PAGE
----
Kaitlyn Schiess is a doctoral student in theology and ethics at Duke University, and is the author of “The Liturgy of Politics: Spiritual Formation for the Sake of Our Neighbor,” and “The Ballot and the Bible.” Schiess has written about theology, politics and culture for Pop Culture, Christianity Today, The New York Times, Fathom Magazine, RELEVANT, Sojourners and the Christian Research Journal. She received her bachelor’s degree in history from Liberty University and master’s degree in theological studies from Dallas Theological Seminary.
On a sunny spring morning last year, I walked from my home to a voting booth. As I locked my front door, I smiled at my next-door neighbors, a Muslim and immigrant family with small children who often communicate for their mother. I walked past the row of renovated houses across the street from my low-income neighborhood, a sign of increasing home prices and changing demographics in my gentrifying city. I walked into a church building that normally welcomed worshippers but had opened their doors for citizens to participate in a different kind of liturgy.
I tell you this story, because it reframes how we often think about political participation. If social media or cable news tell the story, political participation is about scarcity and survival. It’s the good guys vs. the bad guys, “us” and “them,” eat or be eaten. Even in our better moments, we can think of politics as a unique realm of human life where the normal rules don’t apply: “Turn the other cheek” is good moral instruction for church pews, not voting booths.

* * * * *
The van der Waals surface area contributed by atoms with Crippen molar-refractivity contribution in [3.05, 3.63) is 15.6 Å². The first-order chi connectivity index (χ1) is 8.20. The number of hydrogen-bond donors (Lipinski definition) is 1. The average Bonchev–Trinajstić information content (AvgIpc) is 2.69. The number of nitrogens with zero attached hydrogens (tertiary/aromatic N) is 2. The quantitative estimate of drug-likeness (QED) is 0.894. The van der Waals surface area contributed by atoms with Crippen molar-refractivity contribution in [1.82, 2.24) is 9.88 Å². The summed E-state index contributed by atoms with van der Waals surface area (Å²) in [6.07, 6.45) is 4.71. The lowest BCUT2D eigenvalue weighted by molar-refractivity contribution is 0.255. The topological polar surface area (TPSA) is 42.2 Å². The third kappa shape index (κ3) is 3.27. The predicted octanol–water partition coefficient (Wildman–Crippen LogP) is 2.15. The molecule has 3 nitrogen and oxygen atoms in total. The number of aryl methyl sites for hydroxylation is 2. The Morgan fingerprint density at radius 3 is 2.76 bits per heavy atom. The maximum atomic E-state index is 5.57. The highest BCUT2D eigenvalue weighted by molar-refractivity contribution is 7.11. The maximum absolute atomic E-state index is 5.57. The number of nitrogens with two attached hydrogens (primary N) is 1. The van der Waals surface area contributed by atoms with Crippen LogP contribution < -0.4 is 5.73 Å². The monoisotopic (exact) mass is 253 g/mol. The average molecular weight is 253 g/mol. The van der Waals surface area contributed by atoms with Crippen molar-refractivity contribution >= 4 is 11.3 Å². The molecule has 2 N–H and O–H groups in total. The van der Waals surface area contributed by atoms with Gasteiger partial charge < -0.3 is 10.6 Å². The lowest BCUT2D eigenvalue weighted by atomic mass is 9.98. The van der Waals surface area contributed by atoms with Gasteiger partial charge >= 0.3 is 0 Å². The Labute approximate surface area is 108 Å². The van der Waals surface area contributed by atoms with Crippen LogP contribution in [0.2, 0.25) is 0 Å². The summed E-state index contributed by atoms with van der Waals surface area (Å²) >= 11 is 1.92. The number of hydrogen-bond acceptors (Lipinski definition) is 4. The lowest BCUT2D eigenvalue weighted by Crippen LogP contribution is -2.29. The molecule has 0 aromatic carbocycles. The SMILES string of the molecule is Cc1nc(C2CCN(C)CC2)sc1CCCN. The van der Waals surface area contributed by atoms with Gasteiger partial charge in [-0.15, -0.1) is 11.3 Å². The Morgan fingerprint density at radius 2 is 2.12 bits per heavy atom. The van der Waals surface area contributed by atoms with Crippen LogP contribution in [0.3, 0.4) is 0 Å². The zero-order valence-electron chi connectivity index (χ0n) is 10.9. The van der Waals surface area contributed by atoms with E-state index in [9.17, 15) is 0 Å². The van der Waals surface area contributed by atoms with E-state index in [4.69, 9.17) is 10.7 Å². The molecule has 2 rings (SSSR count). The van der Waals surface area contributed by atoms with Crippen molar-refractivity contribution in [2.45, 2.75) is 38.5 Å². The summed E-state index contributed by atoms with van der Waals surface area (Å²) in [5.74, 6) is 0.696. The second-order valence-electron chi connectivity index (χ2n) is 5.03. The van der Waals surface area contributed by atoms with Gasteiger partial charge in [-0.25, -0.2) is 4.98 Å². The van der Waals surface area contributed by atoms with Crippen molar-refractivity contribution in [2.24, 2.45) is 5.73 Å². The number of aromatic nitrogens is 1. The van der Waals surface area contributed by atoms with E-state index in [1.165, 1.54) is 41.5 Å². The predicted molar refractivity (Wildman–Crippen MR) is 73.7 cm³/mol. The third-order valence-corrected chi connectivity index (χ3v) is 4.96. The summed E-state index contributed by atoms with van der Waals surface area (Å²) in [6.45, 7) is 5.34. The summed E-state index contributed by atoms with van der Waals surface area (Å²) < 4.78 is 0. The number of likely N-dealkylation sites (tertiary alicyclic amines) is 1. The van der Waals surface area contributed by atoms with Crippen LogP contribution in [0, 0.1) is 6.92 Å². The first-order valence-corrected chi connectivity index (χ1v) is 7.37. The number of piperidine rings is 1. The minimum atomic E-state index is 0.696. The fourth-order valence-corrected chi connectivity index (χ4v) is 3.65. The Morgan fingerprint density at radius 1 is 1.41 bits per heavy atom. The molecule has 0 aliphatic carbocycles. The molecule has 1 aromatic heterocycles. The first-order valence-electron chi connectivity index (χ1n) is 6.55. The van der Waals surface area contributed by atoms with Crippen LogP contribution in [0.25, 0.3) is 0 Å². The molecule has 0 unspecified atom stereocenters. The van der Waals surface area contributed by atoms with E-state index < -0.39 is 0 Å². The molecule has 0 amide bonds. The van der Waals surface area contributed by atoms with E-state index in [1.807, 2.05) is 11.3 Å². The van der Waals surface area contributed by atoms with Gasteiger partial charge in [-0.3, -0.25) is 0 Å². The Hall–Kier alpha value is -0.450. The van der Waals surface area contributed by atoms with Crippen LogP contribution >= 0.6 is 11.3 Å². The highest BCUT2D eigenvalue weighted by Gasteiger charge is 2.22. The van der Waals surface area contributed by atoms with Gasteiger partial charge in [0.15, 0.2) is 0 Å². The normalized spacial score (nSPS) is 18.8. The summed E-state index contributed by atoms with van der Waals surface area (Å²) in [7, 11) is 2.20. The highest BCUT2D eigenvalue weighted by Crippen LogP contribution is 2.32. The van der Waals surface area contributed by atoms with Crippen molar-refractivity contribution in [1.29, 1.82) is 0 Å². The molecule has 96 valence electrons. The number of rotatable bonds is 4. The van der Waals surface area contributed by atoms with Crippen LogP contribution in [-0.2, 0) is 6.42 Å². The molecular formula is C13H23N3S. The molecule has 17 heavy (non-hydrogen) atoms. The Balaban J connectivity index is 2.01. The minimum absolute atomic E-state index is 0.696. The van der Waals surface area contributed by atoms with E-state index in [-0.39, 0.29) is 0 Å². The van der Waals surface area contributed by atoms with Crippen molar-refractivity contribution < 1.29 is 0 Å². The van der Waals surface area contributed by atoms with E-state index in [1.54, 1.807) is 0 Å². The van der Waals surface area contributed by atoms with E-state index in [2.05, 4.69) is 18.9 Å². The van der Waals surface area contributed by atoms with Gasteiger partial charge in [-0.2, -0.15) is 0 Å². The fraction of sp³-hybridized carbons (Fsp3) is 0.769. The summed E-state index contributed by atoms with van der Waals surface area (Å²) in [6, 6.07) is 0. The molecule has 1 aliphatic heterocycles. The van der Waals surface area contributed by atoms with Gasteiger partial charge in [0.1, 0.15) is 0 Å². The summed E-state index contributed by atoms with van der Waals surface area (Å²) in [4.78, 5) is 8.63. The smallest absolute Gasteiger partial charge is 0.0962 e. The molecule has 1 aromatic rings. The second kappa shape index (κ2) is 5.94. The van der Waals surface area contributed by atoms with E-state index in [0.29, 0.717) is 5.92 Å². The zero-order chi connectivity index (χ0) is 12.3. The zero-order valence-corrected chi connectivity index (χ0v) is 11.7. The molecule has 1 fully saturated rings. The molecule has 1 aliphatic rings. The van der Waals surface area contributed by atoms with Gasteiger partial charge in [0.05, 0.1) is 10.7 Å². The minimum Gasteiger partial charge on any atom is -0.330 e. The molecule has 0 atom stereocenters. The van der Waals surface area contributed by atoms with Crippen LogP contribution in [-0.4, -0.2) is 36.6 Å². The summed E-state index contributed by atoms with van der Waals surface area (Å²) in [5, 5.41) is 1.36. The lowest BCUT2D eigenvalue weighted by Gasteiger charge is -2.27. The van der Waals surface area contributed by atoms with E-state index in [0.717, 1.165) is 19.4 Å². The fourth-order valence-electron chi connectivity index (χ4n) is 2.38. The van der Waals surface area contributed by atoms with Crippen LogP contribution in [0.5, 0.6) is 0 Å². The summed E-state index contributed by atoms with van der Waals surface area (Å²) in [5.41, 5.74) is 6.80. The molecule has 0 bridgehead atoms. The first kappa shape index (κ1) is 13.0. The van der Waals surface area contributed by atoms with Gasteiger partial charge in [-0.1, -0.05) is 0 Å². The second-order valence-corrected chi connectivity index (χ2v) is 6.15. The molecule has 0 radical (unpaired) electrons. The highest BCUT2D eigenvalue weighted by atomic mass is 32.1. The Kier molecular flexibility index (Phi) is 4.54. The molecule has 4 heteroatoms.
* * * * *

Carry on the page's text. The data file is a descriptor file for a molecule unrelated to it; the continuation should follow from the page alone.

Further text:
But what if “politics” wasn’t only about who we voted for, what party we supported, or what national policies we defended? What if the whole realm of human experience was included in our political participation? That’s what it felt like on election day in my neighborhood last year. I approached ballot measures and local candidates differently the more that I considered the neighbors who surrounded me on my walk to the voting booth. Their concerns — about affordable housing, just policing, accessible education, and community safety — shaped my votes. But these were not abstract concerns, these were the concerns of people in my community who I could name, picture and whose life shaped mine.
At its most basic, politics is simply about our common life together. The more that we share our lives with people, including people who are different from us and have different needs than us, the more faithful our political positions will be. How do we overcome the polarization and division in our communities? How do we learn to live with people who deeply disagree with us about important questions that shape our communities? We start by understanding our political life not as an opportunity for individual expression or a combat zone where we must defend our team, but as the forum in which we negotiate our common life together.